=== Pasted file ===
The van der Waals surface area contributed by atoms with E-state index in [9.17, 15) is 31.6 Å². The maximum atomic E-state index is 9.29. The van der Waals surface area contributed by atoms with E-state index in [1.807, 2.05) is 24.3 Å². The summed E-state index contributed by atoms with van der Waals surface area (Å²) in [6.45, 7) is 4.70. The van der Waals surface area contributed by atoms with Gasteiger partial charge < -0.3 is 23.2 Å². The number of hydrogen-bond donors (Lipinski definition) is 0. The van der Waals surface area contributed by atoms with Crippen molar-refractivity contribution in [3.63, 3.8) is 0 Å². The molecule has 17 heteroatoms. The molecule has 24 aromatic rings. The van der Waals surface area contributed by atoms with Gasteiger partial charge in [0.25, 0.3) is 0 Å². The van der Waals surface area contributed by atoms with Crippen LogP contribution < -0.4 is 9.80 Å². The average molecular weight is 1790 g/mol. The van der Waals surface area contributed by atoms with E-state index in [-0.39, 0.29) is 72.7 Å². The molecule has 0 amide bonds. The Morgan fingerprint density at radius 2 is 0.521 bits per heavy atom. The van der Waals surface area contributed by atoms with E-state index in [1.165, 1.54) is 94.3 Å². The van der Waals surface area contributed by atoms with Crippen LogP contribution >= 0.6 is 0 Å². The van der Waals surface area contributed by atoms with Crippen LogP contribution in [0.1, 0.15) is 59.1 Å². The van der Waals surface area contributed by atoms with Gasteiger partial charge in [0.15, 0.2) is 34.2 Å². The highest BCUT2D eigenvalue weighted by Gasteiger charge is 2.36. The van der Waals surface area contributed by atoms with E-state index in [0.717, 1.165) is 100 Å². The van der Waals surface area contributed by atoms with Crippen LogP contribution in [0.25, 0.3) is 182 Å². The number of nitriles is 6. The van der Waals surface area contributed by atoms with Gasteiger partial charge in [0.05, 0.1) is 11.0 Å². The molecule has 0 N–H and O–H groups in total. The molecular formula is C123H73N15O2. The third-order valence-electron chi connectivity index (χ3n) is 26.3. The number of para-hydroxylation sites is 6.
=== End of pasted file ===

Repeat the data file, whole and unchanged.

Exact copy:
The van der Waals surface area contributed by atoms with E-state index in [9.17, 15) is 31.6 Å². The maximum atomic E-state index is 9.29. The van der Waals surface area contributed by atoms with E-state index in [1.807, 2.05) is 24.3 Å². The summed E-state index contributed by atoms with van der Waals surface area (Å²) in [6.45, 7) is 4.70. The van der Waals surface area contributed by atoms with Gasteiger partial charge < -0.3 is 23.2 Å². The number of hydrogen-bond donors (Lipinski definition) is 0. The van der Waals surface area contributed by atoms with Crippen molar-refractivity contribution in [3.63, 3.8) is 0 Å². The molecule has 17 heteroatoms. The molecule has 24 aromatic rings. The van der Waals surface area contributed by atoms with Gasteiger partial charge in [0.25, 0.3) is 0 Å². The van der Waals surface area contributed by atoms with Crippen LogP contribution < -0.4 is 9.80 Å². The average molecular weight is 1790 g/mol. The van der Waals surface area contributed by atoms with E-state index in [-0.39, 0.29) is 72.7 Å². The molecule has 0 amide bonds. The Morgan fingerprint density at radius 2 is 0.521 bits per heavy atom. The van der Waals surface area contributed by atoms with E-state index in [1.165, 1.54) is 94.3 Å². The van der Waals surface area contributed by atoms with Crippen LogP contribution >= 0.6 is 0 Å². The van der Waals surface area contributed by atoms with Crippen LogP contribution in [0.1, 0.15) is 59.1 Å². The van der Waals surface area contributed by atoms with Gasteiger partial charge in [0.15, 0.2) is 34.2 Å². The highest BCUT2D eigenvalue weighted by Gasteiger charge is 2.36. The van der Waals surface area contributed by atoms with E-state index in [0.717, 1.165) is 100 Å². The van der Waals surface area contributed by atoms with Crippen LogP contribution in [0.25, 0.3) is 182 Å². The number of nitriles is 6. The van der Waals surface area contributed by atoms with Gasteiger partial charge in [0.05, 0.1) is 11.0 Å². The molecule has 0 N–H and O–H groups in total. The molecular formula is C123H73N15O2. The third-order valence-electron chi connectivity index (χ3n) is 26.3. The number of para-hydroxylation sites is 6.